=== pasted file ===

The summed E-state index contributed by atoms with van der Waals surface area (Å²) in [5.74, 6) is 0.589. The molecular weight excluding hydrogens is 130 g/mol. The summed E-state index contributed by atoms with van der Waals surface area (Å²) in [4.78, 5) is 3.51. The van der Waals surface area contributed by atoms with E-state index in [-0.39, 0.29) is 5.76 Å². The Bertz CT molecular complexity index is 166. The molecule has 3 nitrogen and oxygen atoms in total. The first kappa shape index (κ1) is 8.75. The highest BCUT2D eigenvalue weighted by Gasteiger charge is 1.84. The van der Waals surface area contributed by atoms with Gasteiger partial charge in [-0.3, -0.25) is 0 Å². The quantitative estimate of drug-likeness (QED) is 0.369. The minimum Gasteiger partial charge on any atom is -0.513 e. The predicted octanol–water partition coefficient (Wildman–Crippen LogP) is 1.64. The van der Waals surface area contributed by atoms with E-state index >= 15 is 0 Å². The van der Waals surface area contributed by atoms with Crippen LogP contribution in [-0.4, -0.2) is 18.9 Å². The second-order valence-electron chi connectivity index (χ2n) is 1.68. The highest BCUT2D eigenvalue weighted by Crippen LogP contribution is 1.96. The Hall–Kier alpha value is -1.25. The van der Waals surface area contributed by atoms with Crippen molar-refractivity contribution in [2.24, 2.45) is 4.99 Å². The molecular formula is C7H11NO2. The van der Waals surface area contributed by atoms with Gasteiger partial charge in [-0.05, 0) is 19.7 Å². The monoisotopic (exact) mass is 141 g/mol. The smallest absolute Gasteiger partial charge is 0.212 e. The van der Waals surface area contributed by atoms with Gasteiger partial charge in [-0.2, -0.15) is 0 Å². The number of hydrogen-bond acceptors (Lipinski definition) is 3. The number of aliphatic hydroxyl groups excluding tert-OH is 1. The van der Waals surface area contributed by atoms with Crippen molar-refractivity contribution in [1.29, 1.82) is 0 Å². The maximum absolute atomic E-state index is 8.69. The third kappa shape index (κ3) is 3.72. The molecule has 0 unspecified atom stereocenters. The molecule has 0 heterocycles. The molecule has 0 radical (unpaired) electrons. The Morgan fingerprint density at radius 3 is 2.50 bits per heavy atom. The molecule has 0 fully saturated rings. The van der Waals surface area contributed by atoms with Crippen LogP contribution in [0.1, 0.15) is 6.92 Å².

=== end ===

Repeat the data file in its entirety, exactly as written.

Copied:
The summed E-state index contributed by atoms with van der Waals surface area (Å²) in [5.74, 6) is 0.589. The molecular weight excluding hydrogens is 130 g/mol. The summed E-state index contributed by atoms with van der Waals surface area (Å²) in [4.78, 5) is 3.51. The van der Waals surface area contributed by atoms with E-state index in [-0.39, 0.29) is 5.76 Å². The Bertz CT molecular complexity index is 166. The molecule has 3 nitrogen and oxygen atoms in total. The first kappa shape index (κ1) is 8.75. The highest BCUT2D eigenvalue weighted by Gasteiger charge is 1.84. The van der Waals surface area contributed by atoms with Gasteiger partial charge in [-0.3, -0.25) is 0 Å². The quantitative estimate of drug-likeness (QED) is 0.369. The minimum Gasteiger partial charge on any atom is -0.513 e. The predicted octanol–water partition coefficient (Wildman–Crippen LogP) is 1.64. The van der Waals surface area contributed by atoms with E-state index >= 15 is 0 Å². The van der Waals surface area contributed by atoms with Crippen LogP contribution in [-0.4, -0.2) is 18.9 Å². The second-order valence-electron chi connectivity index (χ2n) is 1.68. The highest BCUT2D eigenvalue weighted by Crippen LogP contribution is 1.96. The Hall–Kier alpha value is -1.25. The van der Waals surface area contributed by atoms with Crippen molar-refractivity contribution in [2.24, 2.45) is 4.99 Å². The molecular formula is C7H11NO2. The van der Waals surface area contributed by atoms with Gasteiger partial charge in [-0.05, 0) is 19.7 Å². The monoisotopic (exact) mass is 141 g/mol. The smallest absolute Gasteiger partial charge is 0.212 e. The van der Waals surface area contributed by atoms with Gasteiger partial charge in [-0.2, -0.15) is 0 Å². The number of hydrogen-bond acceptors (Lipinski definition) is 3. The number of aliphatic hydroxyl groups excluding tert-OH is 1. The van der Waals surface area contributed by atoms with Crippen molar-refractivity contribution in [1.29, 1.82) is 0 Å². The maximum absolute atomic E-state index is 8.69. The third kappa shape index (κ3) is 3.72. The molecule has 0 unspecified atom stereocenters. The molecule has 0 heterocycles. The molecule has 0 radical (unpaired) electrons. The Morgan fingerprint density at radius 3 is 2.50 bits per heavy atom. The molecule has 0 fully saturated rings. The van der Waals surface area contributed by atoms with Crippen LogP contribution in [0.1, 0.15) is 6.92 Å².